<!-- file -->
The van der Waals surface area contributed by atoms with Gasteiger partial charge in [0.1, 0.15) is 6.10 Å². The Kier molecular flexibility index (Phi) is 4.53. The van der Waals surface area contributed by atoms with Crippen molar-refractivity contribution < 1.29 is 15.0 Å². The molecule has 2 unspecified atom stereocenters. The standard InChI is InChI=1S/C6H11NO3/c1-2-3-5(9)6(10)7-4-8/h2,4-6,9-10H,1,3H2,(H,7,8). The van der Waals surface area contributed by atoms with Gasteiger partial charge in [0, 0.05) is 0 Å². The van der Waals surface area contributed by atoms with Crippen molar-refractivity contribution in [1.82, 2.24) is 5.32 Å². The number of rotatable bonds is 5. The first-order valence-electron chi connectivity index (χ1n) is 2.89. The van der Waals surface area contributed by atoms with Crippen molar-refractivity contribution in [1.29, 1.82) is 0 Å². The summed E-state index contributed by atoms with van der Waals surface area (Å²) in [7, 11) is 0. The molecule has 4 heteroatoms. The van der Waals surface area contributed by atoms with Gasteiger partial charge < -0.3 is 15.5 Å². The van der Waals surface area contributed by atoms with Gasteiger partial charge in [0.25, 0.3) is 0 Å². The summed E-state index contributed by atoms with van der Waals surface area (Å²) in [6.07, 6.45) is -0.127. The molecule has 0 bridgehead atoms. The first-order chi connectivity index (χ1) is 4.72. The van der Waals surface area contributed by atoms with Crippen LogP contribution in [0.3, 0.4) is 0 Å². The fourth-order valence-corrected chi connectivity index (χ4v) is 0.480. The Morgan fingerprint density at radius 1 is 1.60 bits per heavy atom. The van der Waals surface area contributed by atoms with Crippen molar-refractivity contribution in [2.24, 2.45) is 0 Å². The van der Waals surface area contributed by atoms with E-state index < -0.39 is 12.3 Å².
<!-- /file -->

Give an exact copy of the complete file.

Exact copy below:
The van der Waals surface area contributed by atoms with Gasteiger partial charge in [0.1, 0.15) is 6.10 Å². The Kier molecular flexibility index (Phi) is 4.53. The van der Waals surface area contributed by atoms with Crippen molar-refractivity contribution < 1.29 is 15.0 Å². The molecule has 2 unspecified atom stereocenters. The standard InChI is InChI=1S/C6H11NO3/c1-2-3-5(9)6(10)7-4-8/h2,4-6,9-10H,1,3H2,(H,7,8). The van der Waals surface area contributed by atoms with Gasteiger partial charge in [0, 0.05) is 0 Å². The van der Waals surface area contributed by atoms with Crippen molar-refractivity contribution in [1.82, 2.24) is 5.32 Å². The number of rotatable bonds is 5. The first-order valence-electron chi connectivity index (χ1n) is 2.89. The van der Waals surface area contributed by atoms with Crippen molar-refractivity contribution in [1.29, 1.82) is 0 Å². The summed E-state index contributed by atoms with van der Waals surface area (Å²) in [7, 11) is 0. The molecule has 4 heteroatoms. The van der Waals surface area contributed by atoms with Gasteiger partial charge < -0.3 is 15.5 Å². The van der Waals surface area contributed by atoms with Gasteiger partial charge in [0.25, 0.3) is 0 Å². The summed E-state index contributed by atoms with van der Waals surface area (Å²) in [6.07, 6.45) is -0.127. The molecule has 0 bridgehead atoms. The first-order chi connectivity index (χ1) is 4.72. The van der Waals surface area contributed by atoms with Crippen LogP contribution in [0.3, 0.4) is 0 Å². The fourth-order valence-corrected chi connectivity index (χ4v) is 0.480. The Morgan fingerprint density at radius 1 is 1.60 bits per heavy atom. The van der Waals surface area contributed by atoms with Crippen molar-refractivity contribution in [2.24, 2.45) is 0 Å². The van der Waals surface area contributed by atoms with E-state index < -0.39 is 12.3 Å².